• a series of Liturgical Observer articles by Dr. Eckardt ("The Trouble with a Vocalist", "The Trouble with the Installation Service", "Drama in the High Pulpit", and "On Being Backstage"), 
  • a Motley Magpie column by Rev. Peter M. Berg ("The Art of Preaching, Part 1"), 
  • a Sabre of Boldness column by the Rev. Colonel Jonathan E. Shaw ("The Role of Religion in National Security Policy since 9/11"), 
  • a guest essay by Jane Schatkin Hettrick ("The Disappearing Organist"), 
  • a Pondering the Holy Liturgy column by Dr. Eckardt ("The Distribution"), 
  • news announcements concerning a Christmastide Retreat in Kewanee, Illinois (January 2-4) and the upcoming annual awarding of the Sabre of Boldness in Fort Wayne, Indiana (January 20) 
  • a Musing on the Mysteries column by Dr. Karl F. Fabrizius, engaging Genesis 1:6-13.  
  • And last, but not least, some tongue in cheek humor, offered in the spirit of Reefer Madness, poking a little fun at the latest document from our synod's Commission on Theology and Church Relations.

And if this were not enough, also included is a handy liturgical calendar for Sundays in 2011, and a flyer and order form for Gottesdienst's latest publication, Dr. Eckardt's magnificent book The New Testament in His Blood: a Study of the Holy Liturgy of the Christian Church.

The only bad thing about Gottesdienst is that we don't have the resources - financial and temporal - to make Gottesdienst a monthly endeavor.  But it does make those four issues a year all the more celebratory!  And if you are Jonesing for Gottesdienst between issues, please feel free to join the resistance at Gottesdienst Online.

2 comments:

Steve said...

Fr. Beane,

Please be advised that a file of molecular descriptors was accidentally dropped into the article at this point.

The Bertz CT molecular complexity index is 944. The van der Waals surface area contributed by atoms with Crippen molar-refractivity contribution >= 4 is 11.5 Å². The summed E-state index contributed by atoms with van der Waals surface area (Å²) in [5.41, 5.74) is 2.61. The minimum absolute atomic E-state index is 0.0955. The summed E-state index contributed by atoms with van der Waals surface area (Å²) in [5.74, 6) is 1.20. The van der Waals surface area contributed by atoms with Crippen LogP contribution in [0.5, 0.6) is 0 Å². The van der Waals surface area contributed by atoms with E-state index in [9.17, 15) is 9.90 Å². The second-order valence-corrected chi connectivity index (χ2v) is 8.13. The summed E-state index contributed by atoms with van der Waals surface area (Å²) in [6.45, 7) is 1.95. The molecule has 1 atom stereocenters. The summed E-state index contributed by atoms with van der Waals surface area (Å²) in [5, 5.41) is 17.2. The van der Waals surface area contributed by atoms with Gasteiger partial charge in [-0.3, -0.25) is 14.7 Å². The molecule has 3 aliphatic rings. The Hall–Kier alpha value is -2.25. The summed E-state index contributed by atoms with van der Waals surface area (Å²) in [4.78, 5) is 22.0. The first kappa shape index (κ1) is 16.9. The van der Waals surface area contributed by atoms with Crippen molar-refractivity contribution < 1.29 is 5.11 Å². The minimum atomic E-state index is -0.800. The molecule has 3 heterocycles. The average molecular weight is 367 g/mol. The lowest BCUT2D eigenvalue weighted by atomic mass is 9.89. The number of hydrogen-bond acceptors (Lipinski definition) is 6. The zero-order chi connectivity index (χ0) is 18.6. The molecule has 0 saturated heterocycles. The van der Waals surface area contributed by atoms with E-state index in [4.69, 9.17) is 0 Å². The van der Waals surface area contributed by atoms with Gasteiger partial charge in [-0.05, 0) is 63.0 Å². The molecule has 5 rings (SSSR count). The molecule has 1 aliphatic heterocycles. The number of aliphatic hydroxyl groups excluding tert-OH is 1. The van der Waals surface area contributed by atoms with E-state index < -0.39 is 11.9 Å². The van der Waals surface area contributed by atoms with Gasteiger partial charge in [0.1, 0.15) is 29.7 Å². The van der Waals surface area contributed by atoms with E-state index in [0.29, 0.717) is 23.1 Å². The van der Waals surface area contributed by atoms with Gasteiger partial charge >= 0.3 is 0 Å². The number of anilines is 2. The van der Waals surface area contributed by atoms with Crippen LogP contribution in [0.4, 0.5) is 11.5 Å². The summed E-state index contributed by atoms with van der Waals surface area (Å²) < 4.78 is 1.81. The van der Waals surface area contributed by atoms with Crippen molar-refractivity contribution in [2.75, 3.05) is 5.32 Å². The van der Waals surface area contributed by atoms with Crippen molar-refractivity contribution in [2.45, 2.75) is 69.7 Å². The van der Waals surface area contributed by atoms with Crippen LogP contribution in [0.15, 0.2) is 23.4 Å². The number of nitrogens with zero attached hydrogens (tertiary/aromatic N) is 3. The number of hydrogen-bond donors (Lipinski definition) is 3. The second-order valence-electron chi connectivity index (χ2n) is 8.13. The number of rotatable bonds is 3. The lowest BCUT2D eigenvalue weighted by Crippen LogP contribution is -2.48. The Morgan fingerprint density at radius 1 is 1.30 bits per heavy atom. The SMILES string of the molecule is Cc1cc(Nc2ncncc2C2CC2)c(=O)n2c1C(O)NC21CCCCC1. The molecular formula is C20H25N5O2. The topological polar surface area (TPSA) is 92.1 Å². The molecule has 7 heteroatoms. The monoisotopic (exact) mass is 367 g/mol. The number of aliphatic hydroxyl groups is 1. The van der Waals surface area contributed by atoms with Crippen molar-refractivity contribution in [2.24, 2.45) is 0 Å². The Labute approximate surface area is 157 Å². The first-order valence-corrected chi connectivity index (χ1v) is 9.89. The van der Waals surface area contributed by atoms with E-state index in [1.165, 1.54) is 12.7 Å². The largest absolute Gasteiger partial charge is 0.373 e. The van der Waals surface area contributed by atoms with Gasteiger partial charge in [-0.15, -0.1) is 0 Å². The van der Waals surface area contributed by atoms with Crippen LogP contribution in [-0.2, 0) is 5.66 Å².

There are a few things that this layman depends on to keep him straight and Gottesdienst is one of them. The SSP is another primary (and really the posts and blogs by those fathers), Worldview Everlasting, Issues ETC, Tabletalk, Four and Twenty Blackbirds and Brothers of John the Steadfast close the loop.

Thanks to all of you.

Steve Foxx SSP

B.Peter said...

Chancel Prancers...harumpf. The world could do well with a few more such critters! I grew up in a rural Lutheran parish of the old Evangelical Lutheran Church (associated then with the Lutheran Church of Norway). Stole and surplice were the order of the day, with real lighted candles, and a chanted service. Mom could remember the earlier pastors in their ruffed collars! No incense or traditional chasuble...I had to sneak over to the local Roman Catholic church to enjoy those. The service was conducted in quiet dignity and spiritual warmth. The atmosphere was conducive to quiet prayer. Old pastor Larson preached till my bottom side was tired of the old wood pew but it was nourishing to mind and heart. When mom needed to remind me to sit quietly, I could page through the Small Catechism and the Augsburg Confession which were printed in the front of the Lutheran Hymnary. By the time I came for confirmation the catechism was already well familiar. May God grant eternal rest to dear Pastor Larson and that flock of Lutheran ladies who made the Bible stories come alive in Sunday School. I have since then moved on in life but never forget that foundation, still taking the catechism seriously as a guide for my life, and picking up a Lutheran hymnal to look for my favorite hymns such as "O take my hand dear Father and lead thou me!" Today I pray mostly with psalms, and chant using Gregorian tones, feeling that I have not so much moved, but rather those who want the novelty of guitars, drums, foot stomping and what-not have moved away from the solid base of Christian worship tradition. The soul needs those uses that foster quiet, stillness before the Lord. There is more than enough entertainment and distraction everywhere else. I do not want it at the time of prayer.